Book Reviews Françoise Meltzer. Seeing Double: Baudelaire's Modernity. Chicago: University of Chicago Press, 2011. 280 pp. Françoise Meltzer's latest book analyzes the phenomenon of "double vision" across Baudelaire's oeuvre. But much more than that, it is an invitation au voyage in its own right, prodding the reader to partake in and practice this double vision. It begins by solemnly declaring that it is "not yet another book about modernity" but in the same breath declares that the protean variations on modernity run "like a badly sewn thread throughout" (1). It both is and is not another book on modernity, one in which Baudelaire serves as a guide toward a fresh "double" look at both a well-studied poet and at modernity. In the study's grand narrative, 1848 functions as the pivot. But rather than separate out a before and an after, Meltzer proposes that Baudelaire created an "aesthetic strabismus" that sees both "worlds" at once. Much of the tension in Baudelaire's verse and prose poetry results, then, from an inability to integrate the two visions. For Meltzer, Baudelaire serves as a sort of optical instrument, "recording" without necessarily understanding or even fully acknowledging the full duality of his vision.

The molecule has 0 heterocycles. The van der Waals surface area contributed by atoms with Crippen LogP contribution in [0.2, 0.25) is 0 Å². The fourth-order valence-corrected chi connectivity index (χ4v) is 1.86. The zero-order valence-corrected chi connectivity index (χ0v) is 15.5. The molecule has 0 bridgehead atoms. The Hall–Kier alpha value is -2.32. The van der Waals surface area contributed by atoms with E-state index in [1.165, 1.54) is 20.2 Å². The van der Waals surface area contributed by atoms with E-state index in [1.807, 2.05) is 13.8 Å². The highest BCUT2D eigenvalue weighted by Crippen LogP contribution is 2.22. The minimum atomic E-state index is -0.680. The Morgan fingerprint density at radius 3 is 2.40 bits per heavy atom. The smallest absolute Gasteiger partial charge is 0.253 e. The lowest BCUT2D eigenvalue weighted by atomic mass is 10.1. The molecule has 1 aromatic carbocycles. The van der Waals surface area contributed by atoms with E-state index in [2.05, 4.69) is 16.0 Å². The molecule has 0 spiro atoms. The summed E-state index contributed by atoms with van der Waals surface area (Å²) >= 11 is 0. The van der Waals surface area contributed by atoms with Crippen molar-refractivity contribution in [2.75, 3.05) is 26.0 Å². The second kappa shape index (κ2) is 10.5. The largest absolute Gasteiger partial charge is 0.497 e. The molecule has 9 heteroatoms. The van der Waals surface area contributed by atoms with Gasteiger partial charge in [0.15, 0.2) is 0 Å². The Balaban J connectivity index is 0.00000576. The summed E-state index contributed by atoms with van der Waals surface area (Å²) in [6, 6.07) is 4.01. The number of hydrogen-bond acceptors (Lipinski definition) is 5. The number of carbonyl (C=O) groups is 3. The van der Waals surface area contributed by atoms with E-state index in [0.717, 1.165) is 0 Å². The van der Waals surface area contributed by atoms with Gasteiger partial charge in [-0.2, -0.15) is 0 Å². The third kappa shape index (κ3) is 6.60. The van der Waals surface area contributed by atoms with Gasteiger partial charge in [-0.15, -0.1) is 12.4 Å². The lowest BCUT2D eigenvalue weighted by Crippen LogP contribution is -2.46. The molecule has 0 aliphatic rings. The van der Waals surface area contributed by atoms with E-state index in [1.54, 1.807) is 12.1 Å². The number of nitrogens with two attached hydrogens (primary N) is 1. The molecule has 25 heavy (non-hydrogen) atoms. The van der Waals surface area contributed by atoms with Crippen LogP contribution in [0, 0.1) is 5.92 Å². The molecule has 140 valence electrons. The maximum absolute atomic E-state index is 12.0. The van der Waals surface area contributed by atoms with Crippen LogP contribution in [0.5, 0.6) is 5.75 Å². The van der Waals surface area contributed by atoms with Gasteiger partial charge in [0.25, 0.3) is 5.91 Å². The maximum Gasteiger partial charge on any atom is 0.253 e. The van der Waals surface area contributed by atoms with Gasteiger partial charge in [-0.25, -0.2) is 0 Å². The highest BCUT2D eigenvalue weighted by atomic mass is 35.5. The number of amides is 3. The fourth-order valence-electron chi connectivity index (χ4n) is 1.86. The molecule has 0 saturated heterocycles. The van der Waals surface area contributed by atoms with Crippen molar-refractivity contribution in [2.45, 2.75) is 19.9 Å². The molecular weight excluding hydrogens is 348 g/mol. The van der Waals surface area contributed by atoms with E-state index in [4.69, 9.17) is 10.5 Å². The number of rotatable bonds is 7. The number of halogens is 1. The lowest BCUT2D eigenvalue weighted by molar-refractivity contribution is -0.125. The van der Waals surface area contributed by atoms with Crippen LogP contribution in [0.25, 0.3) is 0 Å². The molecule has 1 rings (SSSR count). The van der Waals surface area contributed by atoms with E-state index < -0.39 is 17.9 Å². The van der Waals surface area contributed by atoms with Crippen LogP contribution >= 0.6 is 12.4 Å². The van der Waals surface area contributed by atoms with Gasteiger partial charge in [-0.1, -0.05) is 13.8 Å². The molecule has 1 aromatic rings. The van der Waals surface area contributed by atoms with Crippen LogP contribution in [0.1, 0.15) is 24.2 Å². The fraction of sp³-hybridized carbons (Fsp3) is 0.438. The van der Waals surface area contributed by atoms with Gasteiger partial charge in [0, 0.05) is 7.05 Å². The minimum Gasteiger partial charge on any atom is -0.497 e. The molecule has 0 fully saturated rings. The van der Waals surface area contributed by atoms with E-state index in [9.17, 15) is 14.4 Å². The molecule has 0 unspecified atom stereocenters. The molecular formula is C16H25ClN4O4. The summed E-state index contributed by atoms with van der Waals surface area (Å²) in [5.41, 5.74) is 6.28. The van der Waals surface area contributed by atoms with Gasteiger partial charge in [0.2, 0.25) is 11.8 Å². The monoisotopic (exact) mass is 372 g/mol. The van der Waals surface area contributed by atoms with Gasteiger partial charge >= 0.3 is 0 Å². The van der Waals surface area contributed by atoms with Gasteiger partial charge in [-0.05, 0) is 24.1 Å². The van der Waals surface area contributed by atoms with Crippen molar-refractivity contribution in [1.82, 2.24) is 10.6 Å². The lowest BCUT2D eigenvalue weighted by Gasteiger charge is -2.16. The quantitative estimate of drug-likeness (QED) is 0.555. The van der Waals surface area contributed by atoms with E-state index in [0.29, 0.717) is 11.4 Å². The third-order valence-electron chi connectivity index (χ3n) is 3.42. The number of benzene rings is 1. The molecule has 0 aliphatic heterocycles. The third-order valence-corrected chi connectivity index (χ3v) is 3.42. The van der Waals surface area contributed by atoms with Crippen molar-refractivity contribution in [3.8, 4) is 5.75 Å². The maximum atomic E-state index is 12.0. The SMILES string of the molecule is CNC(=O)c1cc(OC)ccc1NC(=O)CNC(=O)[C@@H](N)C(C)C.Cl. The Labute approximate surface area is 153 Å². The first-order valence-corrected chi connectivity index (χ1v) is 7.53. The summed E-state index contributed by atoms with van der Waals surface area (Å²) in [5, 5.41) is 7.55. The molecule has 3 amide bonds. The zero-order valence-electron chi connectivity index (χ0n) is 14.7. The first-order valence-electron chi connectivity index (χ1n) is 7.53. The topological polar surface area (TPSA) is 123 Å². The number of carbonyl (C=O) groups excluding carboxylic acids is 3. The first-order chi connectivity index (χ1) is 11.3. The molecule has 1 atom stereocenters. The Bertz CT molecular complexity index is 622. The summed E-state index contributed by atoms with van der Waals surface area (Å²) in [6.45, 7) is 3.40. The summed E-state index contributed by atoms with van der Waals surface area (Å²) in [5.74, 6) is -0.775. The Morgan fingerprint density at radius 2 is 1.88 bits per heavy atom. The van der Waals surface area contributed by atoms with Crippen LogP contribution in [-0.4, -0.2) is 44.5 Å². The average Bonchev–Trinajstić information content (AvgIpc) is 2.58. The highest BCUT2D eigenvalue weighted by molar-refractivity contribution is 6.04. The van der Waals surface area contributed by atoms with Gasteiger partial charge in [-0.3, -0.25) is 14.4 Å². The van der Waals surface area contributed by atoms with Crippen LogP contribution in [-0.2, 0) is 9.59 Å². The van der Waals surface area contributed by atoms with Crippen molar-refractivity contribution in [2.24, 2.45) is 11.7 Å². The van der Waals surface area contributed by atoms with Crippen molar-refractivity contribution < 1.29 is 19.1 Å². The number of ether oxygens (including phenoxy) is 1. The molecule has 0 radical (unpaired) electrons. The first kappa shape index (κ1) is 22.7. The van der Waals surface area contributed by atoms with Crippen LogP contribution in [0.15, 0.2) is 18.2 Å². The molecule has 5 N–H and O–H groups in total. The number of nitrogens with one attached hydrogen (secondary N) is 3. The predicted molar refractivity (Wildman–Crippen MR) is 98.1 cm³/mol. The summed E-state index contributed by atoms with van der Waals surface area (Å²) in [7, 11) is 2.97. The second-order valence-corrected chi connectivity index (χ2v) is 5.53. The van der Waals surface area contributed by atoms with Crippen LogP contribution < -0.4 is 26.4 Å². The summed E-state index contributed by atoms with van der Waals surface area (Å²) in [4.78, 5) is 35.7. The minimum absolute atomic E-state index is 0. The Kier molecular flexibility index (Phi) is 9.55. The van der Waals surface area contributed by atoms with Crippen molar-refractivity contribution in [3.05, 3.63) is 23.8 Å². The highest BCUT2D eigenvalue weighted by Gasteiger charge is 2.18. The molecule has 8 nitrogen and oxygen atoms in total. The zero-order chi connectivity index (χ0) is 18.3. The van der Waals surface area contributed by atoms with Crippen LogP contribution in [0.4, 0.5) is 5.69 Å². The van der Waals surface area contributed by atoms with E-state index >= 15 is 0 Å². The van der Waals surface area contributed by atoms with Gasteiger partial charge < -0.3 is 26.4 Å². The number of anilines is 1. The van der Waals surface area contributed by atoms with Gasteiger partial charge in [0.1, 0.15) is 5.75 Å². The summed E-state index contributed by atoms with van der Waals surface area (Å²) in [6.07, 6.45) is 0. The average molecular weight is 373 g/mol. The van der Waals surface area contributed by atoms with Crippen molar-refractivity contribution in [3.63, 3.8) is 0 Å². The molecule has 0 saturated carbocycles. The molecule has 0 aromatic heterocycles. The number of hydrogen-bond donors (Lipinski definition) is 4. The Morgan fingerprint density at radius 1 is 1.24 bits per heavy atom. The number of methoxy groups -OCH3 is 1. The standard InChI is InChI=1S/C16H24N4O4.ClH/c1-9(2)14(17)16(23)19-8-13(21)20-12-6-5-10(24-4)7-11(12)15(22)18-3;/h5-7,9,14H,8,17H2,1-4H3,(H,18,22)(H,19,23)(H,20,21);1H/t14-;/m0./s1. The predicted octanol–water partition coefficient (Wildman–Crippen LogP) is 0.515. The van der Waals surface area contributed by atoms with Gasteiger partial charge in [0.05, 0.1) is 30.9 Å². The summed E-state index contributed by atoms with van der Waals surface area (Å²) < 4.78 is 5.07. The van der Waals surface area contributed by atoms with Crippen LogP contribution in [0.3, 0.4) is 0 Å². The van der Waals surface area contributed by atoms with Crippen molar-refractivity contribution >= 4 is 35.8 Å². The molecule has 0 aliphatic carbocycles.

French Forum – University of Nebraska Press
Published: Jan 9, 2014